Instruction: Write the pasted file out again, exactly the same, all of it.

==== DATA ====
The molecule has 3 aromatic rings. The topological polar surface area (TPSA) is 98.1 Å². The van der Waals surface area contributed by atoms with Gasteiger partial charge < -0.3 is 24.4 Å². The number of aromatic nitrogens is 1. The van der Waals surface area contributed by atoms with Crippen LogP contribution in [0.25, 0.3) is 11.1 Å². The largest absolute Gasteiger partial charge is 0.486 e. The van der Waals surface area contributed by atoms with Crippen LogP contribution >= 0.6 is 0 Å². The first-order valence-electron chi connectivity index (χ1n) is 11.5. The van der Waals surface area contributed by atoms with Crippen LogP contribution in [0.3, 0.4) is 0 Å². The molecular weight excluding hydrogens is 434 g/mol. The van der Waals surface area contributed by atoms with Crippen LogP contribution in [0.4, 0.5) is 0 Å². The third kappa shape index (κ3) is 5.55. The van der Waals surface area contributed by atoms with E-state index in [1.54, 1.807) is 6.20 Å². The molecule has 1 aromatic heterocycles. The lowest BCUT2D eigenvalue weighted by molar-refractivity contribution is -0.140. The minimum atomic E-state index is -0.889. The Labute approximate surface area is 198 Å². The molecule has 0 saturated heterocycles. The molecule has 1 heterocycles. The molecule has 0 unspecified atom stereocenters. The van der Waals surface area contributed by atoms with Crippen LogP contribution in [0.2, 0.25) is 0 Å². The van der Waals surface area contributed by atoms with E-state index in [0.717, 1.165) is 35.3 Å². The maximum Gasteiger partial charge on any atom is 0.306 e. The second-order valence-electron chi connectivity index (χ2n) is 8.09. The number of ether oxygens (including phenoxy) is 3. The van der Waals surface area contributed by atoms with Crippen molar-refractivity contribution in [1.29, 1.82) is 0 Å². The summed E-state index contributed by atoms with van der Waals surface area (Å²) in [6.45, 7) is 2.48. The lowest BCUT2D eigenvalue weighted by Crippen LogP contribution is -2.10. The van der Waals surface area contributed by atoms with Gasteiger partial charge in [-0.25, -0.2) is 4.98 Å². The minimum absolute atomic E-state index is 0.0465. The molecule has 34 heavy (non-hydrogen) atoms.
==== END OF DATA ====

The molecule has 3 aromatic rings. The topological polar surface area (TPSA) is 98.1 Å². The van der Waals surface area contributed by atoms with Gasteiger partial charge < -0.3 is 24.4 Å². The number of aromatic nitrogens is 1. The van der Waals surface area contributed by atoms with Crippen LogP contribution in [0.25, 0.3) is 11.1 Å². The largest absolute Gasteiger partial charge is 0.486 e. The van der Waals surface area contributed by atoms with Crippen LogP contribution >= 0.6 is 0 Å². The first-order valence-electron chi connectivity index (χ1n) is 11.5. The van der Waals surface area contributed by atoms with Crippen LogP contribution in [0.3, 0.4) is 0 Å². The molecular weight excluding hydrogens is 434 g/mol. The van der Waals surface area contributed by atoms with Crippen LogP contribution in [0.4, 0.5) is 0 Å². The third kappa shape index (κ3) is 5.55. The van der Waals surface area contributed by atoms with E-state index in [1.54, 1.807) is 6.20 Å². The molecule has 1 aromatic heterocycles. The lowest BCUT2D eigenvalue weighted by molar-refractivity contribution is -0.140. The minimum atomic E-state index is -0.889. The Labute approximate surface area is 198 Å². The molecule has 0 saturated heterocycles. The molecule has 1 heterocycles. The molecule has 0 unspecified atom stereocenters. The van der Waals surface area contributed by atoms with Crippen LogP contribution in [0.2, 0.25) is 0 Å². The van der Waals surface area contributed by atoms with E-state index in [0.717, 1.165) is 35.3 Å². The maximum Gasteiger partial charge on any atom is 0.306 e. The second-order valence-electron chi connectivity index (χ2n) is 8.09. The number of ether oxygens (including phenoxy) is 3. The van der Waals surface area contributed by atoms with Crippen molar-refractivity contribution in [1.29, 1.82) is 0 Å². The summed E-state index contributed by atoms with van der Waals surface area (Å²) in [6.45, 7) is 2.48. The lowest BCUT2D eigenvalue weighted by Crippen LogP contribution is -2.10. The van der Waals surface area contributed by atoms with Gasteiger partial charge in [-0.25, -0.2) is 4.98 Å². The minimum absolute atomic E-state index is 0.0465. The molecule has 34 heavy (non-hydrogen) atoms.